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Title: Letter from James Johnston Pettigrew to Ebenezer Pettigrew, January 13, 1844: Electronic Edition.
Author: Pettigrew, James Johnston, 1828-1863
Funding from the University Library, University of North Carolina at Chapel Hill supported the electronic publication of this title.
Text transcribed by Bari Helms
Images scanned by Bari Helms
Text encoded by Sarah Ficke
First Edition, 2005
Size of electronic edition: ca. 10K
Publisher: The University Library, University of North Carolina at Chapel Hill
Chapel Hill, North Carolina
2005
© This work is the property of the University of North Carolina at Chapel Hill. It may be used freely by individuals for research, teaching and personal use as long as this statement of availability is included in the text
The electronic edition is a part of the University of North Carolina at Chapel Hill digital library, Documenting the American South.
Languages used in the text: English
Revision history:
2005-07-26, Sarah Ficke finished TEI/XML encoding.
Source(s):
Title of collection: Pettigrew Family Papers (#592), Southern Historical Collection, University of North Carolina at Chapel Hill
Title of document: Letter from James Johnston Pettigrew to Ebenezer Pettigrew, January 13, 1844
Author: James Johnston Pettigrew
Description: 2 pages, 2 page images
Note: Call number 592 (Southern Historical Collection, University of North Carolina at Chapel Hill)
Editorial practices
The text has been encoded using the recommendations for Level 5 of the TEI in Libraries Guidelines.
Originals are in the Southern Historical Collection, University of North Carolina at Chapel Hill.
Original grammar, punctuation, and spelling have been preserved.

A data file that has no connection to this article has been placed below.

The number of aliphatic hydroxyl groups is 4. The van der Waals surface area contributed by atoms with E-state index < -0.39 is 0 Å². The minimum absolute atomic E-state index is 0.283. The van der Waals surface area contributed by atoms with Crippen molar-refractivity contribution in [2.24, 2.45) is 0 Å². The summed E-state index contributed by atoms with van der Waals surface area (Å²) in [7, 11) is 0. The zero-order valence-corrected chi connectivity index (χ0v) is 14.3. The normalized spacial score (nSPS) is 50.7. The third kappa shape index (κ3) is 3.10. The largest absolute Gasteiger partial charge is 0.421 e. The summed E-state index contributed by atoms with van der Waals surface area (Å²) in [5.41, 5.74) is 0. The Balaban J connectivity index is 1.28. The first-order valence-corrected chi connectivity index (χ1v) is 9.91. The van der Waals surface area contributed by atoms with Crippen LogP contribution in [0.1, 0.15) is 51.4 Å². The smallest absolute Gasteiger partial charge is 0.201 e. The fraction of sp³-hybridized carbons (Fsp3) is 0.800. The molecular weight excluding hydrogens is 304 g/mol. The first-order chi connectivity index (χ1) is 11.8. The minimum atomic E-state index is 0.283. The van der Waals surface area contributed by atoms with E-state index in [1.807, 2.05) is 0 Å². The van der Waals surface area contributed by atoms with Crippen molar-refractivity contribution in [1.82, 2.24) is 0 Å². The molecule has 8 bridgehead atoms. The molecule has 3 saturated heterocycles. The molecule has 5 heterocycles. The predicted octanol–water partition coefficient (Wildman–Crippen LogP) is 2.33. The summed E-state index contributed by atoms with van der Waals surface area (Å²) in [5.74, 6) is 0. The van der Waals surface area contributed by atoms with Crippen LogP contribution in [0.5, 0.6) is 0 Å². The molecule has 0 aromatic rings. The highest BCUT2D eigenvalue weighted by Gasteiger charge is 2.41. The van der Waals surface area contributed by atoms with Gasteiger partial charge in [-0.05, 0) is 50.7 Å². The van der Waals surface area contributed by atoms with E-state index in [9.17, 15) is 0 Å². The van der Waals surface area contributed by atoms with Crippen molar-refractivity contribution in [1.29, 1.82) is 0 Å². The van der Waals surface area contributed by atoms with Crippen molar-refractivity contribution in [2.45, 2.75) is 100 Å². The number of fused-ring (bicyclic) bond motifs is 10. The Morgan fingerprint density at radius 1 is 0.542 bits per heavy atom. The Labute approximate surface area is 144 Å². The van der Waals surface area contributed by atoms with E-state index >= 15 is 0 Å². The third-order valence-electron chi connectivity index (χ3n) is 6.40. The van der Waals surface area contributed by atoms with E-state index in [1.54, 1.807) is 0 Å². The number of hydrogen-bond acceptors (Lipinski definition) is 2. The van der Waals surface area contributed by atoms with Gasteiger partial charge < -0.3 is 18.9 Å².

Page images can be viewed and compared in parallel with the text.
Any hyphens occurring in line breaks have been removed, and the trailing part of a word has been joined to the preceding line.
All quotation marks, em dashes and ampersand have been transcribed as entity references.
All double right and left quotation marks are encoded as ".
All single right and left quotation marks are encoded as '.
All em dashes are encoded as —.
Indentation in lines has not been preserved.
This letter was apparently written on Jan. 13th 1844 and erroneously dated Jan. 13th 1843 out of habit since the year was new. See Mr. E. Pettigrew's specific reply and reference to this letter in his letter of Feb. 1, 1844.

For more information about transcription and other editorial decisions, see the section Editorial Practices.
Letter from James Johnston Pettigrew to Ebenezer Pettigrew , January 13, 1844
Pettigrew, James Johnston, 1828-1863



Page 1
Chapel Hill Jan. 13th 1843 [1844]

Dear Pa,

I arrived here the evening of the day I started and received my trunk that night by the stage; I came very near losing it, and if I had not been down there at the time it came in, it would have gone onto Hillsboro for the barkeeper did not get up to examine the way-bill, but slept on till the stage went out. I delayed writing thus long, that I might know whether I should room by myself or not, so as to write you, and so many new students have arrived, that it is impossible to do so and I have concluded to continue in the same room. A great many persons have joined College this session, which I believe is unusual, the number of students, generally, being less the spring session than the fall one. Our class consists of forty-five, being eight or ten more than last session and it is now the largest class in College and most of our old recitation rooms cannot hold us. Some of the students went down to the Govenor's last week and he told them the same thing that he told you, that my marks were better

Page 2
than any one else in our class.
We have had very bad weather ever since I have been here; it has rained almost every day and sleeted, and came very near snowing twice. It has cleared off however and I hope we shall have some good weather.
This place is a great deal more dissipated in the vacation than in the session and the night I came they were all of them intoxicated in some degree, which, together with cardplaying constituted the principal amusement. Govenor Swain had some of them up before the faculty for their conduct in the vacation, but I believe did nothing to them.
The churches are going on; Mr. Green collected two thousand dollars and Mr. Deems , the Methodist clergyman, eighteen hundred.
Please to give my love to brother Charles and brother William , and believe me to be yo

Your aff. Son

J. Johnston Pettigrew


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